After tendering $14 million in a new round of financing, investors are hoping that e-reading startup Oyster will harvest a pearl.
The company, which launched out of New York last fall, employs a business model similar to Netflix, offering customers unlimited access to over 100,000 e-books for a monthly subscription fee of $9.95.
With this latest fundraising round led by Highland Capital Partners and additional capital from an existing investor, the Peter Thiel's Founders Fund, the company's total funds are now upwards of $17 million, reports The New York Times.
Oyster's co-founder and chief executive, Eric Stromberg, told the Times that the funds would aid in a significant expansion effort to platforms beyond its existing iPhone and iPad apps.
And at the same time that it's seeking to add more platforms and users, Oyster is also pursuing more publishers to add to its arsenal of book titles. While it has already signed HarperCollins and Houghton Mifflin, notes the Times, the company's pitch to skeptical publishers for an all-you-can-read business model is that it "will draw in more readers, eventually expanding the universe of book customers."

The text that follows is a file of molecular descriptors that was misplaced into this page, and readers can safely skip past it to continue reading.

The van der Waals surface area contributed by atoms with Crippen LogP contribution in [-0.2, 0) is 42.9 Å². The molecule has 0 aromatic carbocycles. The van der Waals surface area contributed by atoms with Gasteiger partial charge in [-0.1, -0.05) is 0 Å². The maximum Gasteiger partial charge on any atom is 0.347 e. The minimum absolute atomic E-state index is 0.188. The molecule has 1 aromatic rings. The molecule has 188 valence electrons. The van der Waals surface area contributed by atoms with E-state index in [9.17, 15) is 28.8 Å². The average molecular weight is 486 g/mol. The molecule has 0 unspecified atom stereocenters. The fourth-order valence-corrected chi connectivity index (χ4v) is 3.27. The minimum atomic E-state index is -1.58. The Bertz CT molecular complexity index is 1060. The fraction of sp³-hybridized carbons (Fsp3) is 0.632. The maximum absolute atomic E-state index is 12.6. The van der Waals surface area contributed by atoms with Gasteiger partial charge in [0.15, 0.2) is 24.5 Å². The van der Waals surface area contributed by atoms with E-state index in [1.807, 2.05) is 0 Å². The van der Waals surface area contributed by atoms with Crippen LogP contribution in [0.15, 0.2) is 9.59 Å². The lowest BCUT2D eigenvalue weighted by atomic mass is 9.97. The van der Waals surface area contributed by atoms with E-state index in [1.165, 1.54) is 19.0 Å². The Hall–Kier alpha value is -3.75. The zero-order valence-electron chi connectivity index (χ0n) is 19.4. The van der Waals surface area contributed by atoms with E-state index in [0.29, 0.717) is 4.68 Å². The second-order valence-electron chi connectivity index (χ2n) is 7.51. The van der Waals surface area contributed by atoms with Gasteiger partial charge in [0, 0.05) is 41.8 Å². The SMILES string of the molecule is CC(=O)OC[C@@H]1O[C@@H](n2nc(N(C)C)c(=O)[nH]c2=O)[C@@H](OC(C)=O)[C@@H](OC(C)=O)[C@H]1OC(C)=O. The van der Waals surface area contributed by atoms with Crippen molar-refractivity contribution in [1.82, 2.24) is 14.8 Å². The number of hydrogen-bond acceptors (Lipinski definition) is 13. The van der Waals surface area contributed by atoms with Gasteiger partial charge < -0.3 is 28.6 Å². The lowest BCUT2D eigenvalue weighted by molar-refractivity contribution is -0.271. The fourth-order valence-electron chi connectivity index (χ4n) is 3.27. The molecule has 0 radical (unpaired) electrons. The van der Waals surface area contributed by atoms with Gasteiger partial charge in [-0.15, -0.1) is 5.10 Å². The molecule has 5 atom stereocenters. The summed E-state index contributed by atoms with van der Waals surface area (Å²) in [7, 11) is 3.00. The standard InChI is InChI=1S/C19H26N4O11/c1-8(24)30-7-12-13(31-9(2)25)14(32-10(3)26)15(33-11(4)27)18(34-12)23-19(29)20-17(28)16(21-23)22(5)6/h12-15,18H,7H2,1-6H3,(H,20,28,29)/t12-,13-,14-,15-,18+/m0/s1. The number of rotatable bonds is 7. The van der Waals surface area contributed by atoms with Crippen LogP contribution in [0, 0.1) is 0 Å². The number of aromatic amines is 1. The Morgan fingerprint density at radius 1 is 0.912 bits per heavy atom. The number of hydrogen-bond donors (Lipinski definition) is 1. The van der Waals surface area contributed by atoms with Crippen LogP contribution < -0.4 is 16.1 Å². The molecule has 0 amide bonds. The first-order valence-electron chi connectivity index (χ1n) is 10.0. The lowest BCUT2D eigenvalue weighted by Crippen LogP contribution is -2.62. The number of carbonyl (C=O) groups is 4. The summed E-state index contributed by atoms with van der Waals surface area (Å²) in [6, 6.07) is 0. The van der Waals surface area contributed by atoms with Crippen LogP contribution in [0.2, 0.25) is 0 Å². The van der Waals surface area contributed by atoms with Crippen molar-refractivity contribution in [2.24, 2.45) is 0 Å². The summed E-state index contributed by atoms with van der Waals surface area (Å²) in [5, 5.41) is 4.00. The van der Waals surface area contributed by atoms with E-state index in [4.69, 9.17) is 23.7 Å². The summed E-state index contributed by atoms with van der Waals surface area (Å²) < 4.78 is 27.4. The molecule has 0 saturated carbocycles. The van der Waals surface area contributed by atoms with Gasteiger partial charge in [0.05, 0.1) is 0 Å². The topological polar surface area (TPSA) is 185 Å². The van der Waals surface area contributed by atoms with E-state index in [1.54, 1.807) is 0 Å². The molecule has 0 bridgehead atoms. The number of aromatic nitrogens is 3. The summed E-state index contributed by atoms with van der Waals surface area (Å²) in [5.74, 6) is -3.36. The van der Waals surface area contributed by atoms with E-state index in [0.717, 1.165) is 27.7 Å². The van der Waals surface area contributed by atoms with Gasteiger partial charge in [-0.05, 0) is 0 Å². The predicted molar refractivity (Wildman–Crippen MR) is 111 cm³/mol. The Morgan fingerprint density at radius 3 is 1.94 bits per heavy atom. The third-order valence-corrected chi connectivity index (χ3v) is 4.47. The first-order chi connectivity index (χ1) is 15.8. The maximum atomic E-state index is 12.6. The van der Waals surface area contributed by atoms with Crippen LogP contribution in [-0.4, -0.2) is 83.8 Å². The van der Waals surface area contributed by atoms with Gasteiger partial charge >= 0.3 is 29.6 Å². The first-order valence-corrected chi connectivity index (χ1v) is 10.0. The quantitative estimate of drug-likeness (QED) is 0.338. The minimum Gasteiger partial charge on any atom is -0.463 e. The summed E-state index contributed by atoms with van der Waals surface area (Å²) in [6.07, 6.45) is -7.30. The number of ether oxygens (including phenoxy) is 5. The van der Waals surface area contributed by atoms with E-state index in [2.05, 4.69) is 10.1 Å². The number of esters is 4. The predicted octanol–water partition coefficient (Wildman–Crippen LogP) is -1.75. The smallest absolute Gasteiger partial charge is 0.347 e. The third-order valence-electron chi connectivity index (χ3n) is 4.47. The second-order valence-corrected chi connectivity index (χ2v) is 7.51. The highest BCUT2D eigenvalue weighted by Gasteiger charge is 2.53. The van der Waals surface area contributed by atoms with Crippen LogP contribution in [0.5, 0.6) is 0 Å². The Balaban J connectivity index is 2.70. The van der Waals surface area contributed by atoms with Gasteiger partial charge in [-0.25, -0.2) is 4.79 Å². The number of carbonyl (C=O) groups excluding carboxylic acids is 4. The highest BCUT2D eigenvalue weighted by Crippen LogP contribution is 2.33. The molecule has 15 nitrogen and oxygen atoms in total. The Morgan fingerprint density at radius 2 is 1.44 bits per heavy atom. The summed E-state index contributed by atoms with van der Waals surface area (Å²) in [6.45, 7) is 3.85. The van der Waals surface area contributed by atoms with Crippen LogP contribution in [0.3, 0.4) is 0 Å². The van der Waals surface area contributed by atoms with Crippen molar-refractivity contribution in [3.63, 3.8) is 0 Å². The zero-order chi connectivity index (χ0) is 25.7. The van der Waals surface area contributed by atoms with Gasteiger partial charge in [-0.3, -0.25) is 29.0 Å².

Oyster currently competes with Scribd, which launched in 2007 and has raised a reported $25 million in venture capital.
And to distinguish itself from the collection of 300,000 titles available to Kindle owners via Amazon's Lending Library, Oyster has implemented "lightweight community features" within its app, noted TechCrunch, including the ability to share and receive book recommendations from friends.